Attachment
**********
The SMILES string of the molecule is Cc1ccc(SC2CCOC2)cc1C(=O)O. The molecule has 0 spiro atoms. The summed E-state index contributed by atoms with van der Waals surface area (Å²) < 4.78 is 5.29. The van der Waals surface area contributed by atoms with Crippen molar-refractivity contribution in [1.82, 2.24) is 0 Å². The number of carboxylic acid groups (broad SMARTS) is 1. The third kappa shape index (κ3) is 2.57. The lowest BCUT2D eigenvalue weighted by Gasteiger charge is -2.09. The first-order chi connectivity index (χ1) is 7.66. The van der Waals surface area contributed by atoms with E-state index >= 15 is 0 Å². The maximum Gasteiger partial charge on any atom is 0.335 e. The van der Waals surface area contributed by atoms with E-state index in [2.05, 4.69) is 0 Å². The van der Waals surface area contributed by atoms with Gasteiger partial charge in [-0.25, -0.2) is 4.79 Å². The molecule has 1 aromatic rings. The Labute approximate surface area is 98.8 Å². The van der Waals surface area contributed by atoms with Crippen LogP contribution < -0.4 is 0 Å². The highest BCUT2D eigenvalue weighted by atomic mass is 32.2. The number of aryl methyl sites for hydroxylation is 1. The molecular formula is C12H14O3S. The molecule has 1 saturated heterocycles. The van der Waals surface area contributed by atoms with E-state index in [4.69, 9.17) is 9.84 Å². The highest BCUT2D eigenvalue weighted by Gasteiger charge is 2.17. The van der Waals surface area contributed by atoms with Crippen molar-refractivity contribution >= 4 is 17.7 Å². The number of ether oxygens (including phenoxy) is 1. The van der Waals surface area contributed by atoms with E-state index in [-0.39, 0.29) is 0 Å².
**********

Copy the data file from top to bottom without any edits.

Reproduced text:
The SMILES string of the molecule is Cc1ccc(SC2CCOC2)cc1C(=O)O. The molecule has 0 spiro atoms. The summed E-state index contributed by atoms with van der Waals surface area (Å²) < 4.78 is 5.29. The van der Waals surface area contributed by atoms with Crippen molar-refractivity contribution in [1.82, 2.24) is 0 Å². The number of carboxylic acid groups (broad SMARTS) is 1. The third kappa shape index (κ3) is 2.57. The lowest BCUT2D eigenvalue weighted by Gasteiger charge is -2.09. The first-order chi connectivity index (χ1) is 7.66. The van der Waals surface area contributed by atoms with E-state index >= 15 is 0 Å². The maximum Gasteiger partial charge on any atom is 0.335 e. The van der Waals surface area contributed by atoms with E-state index in [2.05, 4.69) is 0 Å². The van der Waals surface area contributed by atoms with Gasteiger partial charge in [-0.25, -0.2) is 4.79 Å². The molecule has 1 aromatic rings. The Labute approximate surface area is 98.8 Å². The van der Waals surface area contributed by atoms with Crippen LogP contribution < -0.4 is 0 Å². The highest BCUT2D eigenvalue weighted by atomic mass is 32.2. The number of aryl methyl sites for hydroxylation is 1. The molecular formula is C12H14O3S. The molecule has 1 saturated heterocycles. The van der Waals surface area contributed by atoms with E-state index in [4.69, 9.17) is 9.84 Å². The highest BCUT2D eigenvalue weighted by Gasteiger charge is 2.17. The van der Waals surface area contributed by atoms with Crippen molar-refractivity contribution >= 4 is 17.7 Å². The number of ether oxygens (including phenoxy) is 1. The van der Waals surface area contributed by atoms with E-state index in [-0.39, 0.29) is 0 Å².